December 21, 2018 Hello Kids

Education system in Australia

Plan on sending your child to Australia?

 

Here is a quick guide to Australia’s educational system, including for younger children such as toddlers and preschoolers as well as those of school age.

 

Educational framework

 

In Australia, the Early Years Learning Framework governs young children’s learning from birth to five years, as well as their transition to school.

 

It has a strong emphasis on play-based learning, recognising the importance of communication and language along with social and emotional development.

 

According to the Australian Government, the framework describes childhood as a time of belonging, being and becoming:

 


  • Belonging – children feel they belong because of the relationships they have with their family, community, culture and place
  • Being – children have time to play, try new things and have fun
  • Becoming – children form their sense of identity from an early age, shaping the type of adult they will become.

 

This framework is similar to England’s “Early Years Foundation Stage,” which teaches children mainly through games and play.

 

In Japan, the main objective of early childhood care and education is for children to learn the “basic routines of daily life and study habits.” The majority of the child’s time is used for free play, with minimal direct instruction from the teacher.

 

Which is the better system – more direct teacher control or more free play? Educational scholars have different theories, but each system has its own benefits.

 

However, if you bring your child to Australia, you are guaranteed a world-class, English-language education, that will make a lifelong difference for your child.

 

Childcare system

 

More than 1.3 million children aged 12 and under were expected to attend some form of government-approved or funded childcare service in fiscal 2019, with more than 11,000 centres in operation nationwide.

 

As well as offering care, childcare and early learning services offer your child the opportunity to gain emotional, learning and social skills. These skills can be vital to their development, especially skills gained in an international, multicultural environment such as Australia.

 

When choosing the best type of care for your child, some questions to ask yourself include:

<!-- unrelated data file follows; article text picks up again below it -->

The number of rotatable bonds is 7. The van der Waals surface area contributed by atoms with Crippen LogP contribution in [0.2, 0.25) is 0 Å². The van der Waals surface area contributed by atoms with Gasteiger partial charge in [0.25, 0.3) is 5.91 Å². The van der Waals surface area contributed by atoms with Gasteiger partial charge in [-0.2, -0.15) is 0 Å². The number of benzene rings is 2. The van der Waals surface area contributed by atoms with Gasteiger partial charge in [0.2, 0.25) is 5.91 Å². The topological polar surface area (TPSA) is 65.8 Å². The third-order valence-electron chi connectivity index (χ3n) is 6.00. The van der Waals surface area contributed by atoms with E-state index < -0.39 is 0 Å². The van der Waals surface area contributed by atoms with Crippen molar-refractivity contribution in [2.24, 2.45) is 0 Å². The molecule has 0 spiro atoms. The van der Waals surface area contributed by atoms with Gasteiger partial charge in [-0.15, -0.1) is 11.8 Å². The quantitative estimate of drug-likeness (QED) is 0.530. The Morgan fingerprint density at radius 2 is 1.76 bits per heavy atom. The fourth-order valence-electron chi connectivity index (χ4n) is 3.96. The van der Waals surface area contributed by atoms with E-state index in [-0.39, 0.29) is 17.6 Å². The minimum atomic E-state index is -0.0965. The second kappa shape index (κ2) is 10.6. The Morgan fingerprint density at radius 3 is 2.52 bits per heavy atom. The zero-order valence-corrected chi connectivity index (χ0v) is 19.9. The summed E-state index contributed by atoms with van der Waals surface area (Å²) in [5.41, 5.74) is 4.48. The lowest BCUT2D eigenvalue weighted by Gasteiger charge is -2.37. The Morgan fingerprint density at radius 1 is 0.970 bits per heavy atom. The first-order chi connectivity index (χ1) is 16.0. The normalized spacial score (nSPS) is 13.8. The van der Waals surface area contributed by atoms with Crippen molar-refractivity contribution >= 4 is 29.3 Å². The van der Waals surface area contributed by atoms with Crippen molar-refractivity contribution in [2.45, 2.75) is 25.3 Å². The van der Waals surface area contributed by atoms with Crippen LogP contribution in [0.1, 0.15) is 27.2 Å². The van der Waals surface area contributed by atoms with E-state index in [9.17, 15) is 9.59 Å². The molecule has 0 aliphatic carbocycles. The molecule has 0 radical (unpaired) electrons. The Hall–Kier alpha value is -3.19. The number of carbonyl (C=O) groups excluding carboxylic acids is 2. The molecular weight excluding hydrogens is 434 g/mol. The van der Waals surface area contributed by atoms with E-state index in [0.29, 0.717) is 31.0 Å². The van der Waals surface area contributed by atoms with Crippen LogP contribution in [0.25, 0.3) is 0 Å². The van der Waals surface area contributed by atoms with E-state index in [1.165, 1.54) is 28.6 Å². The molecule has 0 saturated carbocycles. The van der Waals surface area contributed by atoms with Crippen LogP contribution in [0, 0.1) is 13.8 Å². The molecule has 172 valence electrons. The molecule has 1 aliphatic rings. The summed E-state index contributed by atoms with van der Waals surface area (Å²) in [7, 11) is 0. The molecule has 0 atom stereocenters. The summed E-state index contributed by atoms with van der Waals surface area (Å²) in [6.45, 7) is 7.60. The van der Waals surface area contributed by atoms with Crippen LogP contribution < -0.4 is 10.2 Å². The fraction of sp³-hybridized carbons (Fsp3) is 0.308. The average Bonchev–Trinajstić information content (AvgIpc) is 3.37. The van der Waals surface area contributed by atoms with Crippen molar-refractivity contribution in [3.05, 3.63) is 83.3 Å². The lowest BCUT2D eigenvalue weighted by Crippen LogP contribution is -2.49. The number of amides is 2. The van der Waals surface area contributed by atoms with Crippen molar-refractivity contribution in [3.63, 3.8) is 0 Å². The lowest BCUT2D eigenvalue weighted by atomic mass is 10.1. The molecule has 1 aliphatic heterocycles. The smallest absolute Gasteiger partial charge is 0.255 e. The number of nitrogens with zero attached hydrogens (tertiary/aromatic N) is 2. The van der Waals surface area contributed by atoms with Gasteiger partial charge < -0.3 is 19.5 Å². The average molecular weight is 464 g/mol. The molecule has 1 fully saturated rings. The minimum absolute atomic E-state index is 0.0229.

• How many hours of care are needed – mornings, afternoons or both?
  • Do you prefer a home environment or centre?
  • What experience and qualifications do the centre’s staff have?
  • Does the service have a preschool program?
  • What is the centre’s daily routine?
  • What learning and play opportunities do you want for your child?
  • Does the centre offer meals? Is the meal plan available?
  • Does the service provide nappies (diapers) for children aged under 2?
  • What is the carer-to-child ratio at the centre?
  • What government support is available for the fees?

 

Service types

Australia offers a number of different childcare and early learning services, comprising family day care, in home care, long day care, occasional care and outside school hours care:

 

Family day care

Flexible home-based education via a network of educators, with services including all-day care, part-time, casual and other times. Most of these services are government-approved, making them eligible for government fee support.

 

In home care

Similar to family day care, but the carer looks after the child in your home. This is suitable for families whose children cannot be cared for by other services, such as those with an illness or disability, or those living in a rural or remote area.

 

Long day care

Centre-based care, usually operating between 7.30am and 6pm, offering professional care for children aged six years and under. Children usually grouped into rooms according to their age and developmental stage. Importantly, families using these services may be eligible for government support.